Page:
We’ll cop to having a morbid fascination with death, which might explain why Facebook’s decision to allow memorialized profiles struck us as interesting/darkly funny. Especially with less than a week to go before Halloween. Head of Security Max Kelly explains in the official blog post, “Obviously, we wanted to be able to model people’s relationships on Facebook, but how do you deal with an interaction with someone who is no longer able to log on? When someone leaves us, they don’t leave our memories or our social network. To reflect that reality, we created the idea of ‘memorialized’ profiles as a place where people can save and share their memories of those who’ve passed.”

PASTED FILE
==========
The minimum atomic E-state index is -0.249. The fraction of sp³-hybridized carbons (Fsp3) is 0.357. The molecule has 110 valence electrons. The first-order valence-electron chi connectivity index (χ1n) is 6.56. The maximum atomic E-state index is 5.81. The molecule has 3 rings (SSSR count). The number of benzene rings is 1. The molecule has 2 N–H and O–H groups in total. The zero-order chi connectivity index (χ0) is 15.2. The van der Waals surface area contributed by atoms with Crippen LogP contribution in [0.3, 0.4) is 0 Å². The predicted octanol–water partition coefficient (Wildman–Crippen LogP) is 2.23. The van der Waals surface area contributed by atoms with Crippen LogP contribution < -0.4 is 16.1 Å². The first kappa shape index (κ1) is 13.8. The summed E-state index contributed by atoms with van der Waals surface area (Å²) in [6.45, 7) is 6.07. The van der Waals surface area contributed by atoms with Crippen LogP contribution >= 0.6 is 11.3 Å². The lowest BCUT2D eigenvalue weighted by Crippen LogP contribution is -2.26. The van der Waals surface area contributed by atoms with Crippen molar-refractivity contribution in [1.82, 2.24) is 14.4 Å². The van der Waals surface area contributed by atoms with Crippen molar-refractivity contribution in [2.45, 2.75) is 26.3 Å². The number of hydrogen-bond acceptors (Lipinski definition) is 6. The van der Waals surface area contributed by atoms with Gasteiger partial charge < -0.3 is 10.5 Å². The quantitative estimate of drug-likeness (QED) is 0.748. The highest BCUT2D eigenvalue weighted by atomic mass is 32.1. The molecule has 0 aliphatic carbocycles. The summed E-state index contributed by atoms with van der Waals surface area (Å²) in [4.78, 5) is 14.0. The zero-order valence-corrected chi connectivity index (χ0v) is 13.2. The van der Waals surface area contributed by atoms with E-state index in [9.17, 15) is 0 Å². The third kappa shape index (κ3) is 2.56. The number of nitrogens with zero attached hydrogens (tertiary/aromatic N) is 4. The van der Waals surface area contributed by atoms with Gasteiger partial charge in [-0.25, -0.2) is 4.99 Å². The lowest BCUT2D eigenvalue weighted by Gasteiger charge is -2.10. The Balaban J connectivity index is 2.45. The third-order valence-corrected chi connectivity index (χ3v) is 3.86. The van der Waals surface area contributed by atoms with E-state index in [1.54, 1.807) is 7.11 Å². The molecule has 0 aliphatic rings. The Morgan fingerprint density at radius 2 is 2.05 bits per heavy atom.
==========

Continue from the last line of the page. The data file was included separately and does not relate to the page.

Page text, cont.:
As CNET’s Caroline McCarthy explains, once a profile has been “memorialized,” contact information is removed, and the page is only accessible and searchable for confirmed friends. The wall section of the profile will still be active for leaving notes/sharing memories.
And before you go trying to kill off any of your frenemies, this is no Burger King free Whopper promo. There’s a strict protocol for memorializing profiles: You’ll have to be able to provide proof that you knew the person (an email address, their birthday) and a link to their obit.
So, what do you think? Do you like the ideal of achieving immortality on Facebook? Or will you delete your profile later in life to avoid social networking FOREVER? Do you think there should be some sort of DNR option for people who don’t want their profiles to be alive longer than they are?